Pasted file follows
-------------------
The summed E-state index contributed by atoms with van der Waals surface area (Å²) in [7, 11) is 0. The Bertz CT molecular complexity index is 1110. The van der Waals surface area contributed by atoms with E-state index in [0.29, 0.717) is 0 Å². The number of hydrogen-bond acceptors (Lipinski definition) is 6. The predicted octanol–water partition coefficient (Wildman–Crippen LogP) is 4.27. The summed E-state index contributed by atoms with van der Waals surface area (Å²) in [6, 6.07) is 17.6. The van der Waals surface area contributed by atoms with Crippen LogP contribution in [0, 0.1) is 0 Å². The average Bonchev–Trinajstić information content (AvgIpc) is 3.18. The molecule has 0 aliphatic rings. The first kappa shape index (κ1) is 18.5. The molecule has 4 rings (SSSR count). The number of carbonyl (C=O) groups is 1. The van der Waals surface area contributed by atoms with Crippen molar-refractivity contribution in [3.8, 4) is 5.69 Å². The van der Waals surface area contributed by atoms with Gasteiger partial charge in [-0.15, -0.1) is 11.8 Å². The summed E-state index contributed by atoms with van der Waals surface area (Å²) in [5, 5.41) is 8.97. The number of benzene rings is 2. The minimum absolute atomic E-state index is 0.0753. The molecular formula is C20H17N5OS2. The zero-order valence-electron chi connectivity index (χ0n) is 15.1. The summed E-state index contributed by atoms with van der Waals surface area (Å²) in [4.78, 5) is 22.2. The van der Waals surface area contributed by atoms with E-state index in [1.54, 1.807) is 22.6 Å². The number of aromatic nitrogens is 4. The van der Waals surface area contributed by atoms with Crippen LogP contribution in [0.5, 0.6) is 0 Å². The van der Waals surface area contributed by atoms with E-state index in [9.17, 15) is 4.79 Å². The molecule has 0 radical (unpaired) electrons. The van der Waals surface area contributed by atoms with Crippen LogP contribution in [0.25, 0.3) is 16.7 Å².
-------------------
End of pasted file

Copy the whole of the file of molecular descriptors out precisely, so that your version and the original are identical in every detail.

The summed E-state index contributed by atoms with van der Waals surface area (Å²) in [7, 11) is 0. The Bertz CT molecular complexity index is 1110. The van der Waals surface area contributed by atoms with E-state index in [0.29, 0.717) is 0 Å². The number of hydrogen-bond acceptors (Lipinski definition) is 6. The predicted octanol–water partition coefficient (Wildman–Crippen LogP) is 4.27. The summed E-state index contributed by atoms with van der Waals surface area (Å²) in [6, 6.07) is 17.6. The van der Waals surface area contributed by atoms with Crippen LogP contribution in [0, 0.1) is 0 Å². The average Bonchev–Trinajstić information content (AvgIpc) is 3.18. The molecule has 0 aliphatic rings. The first kappa shape index (κ1) is 18.5. The molecule has 4 rings (SSSR count). The number of carbonyl (C=O) groups is 1. The van der Waals surface area contributed by atoms with Crippen molar-refractivity contribution in [3.8, 4) is 5.69 Å². The van der Waals surface area contributed by atoms with Gasteiger partial charge in [-0.15, -0.1) is 11.8 Å². The summed E-state index contributed by atoms with van der Waals surface area (Å²) in [5, 5.41) is 8.97. The number of benzene rings is 2. The minimum absolute atomic E-state index is 0.0753. The molecular formula is C20H17N5OS2. The zero-order valence-electron chi connectivity index (χ0n) is 15.1. The summed E-state index contributed by atoms with van der Waals surface area (Å²) in [4.78, 5) is 22.2. The van der Waals surface area contributed by atoms with E-state index in [1.54, 1.807) is 22.6 Å². The number of aromatic nitrogens is 4. The van der Waals surface area contributed by atoms with Crippen LogP contribution in [0.5, 0.6) is 0 Å². The van der Waals surface area contributed by atoms with E-state index in [9.17, 15) is 4.79 Å². The molecule has 0 radical (unpaired) electrons. The van der Waals surface area contributed by atoms with Crippen LogP contribution in [0.25, 0.3) is 16.7 Å².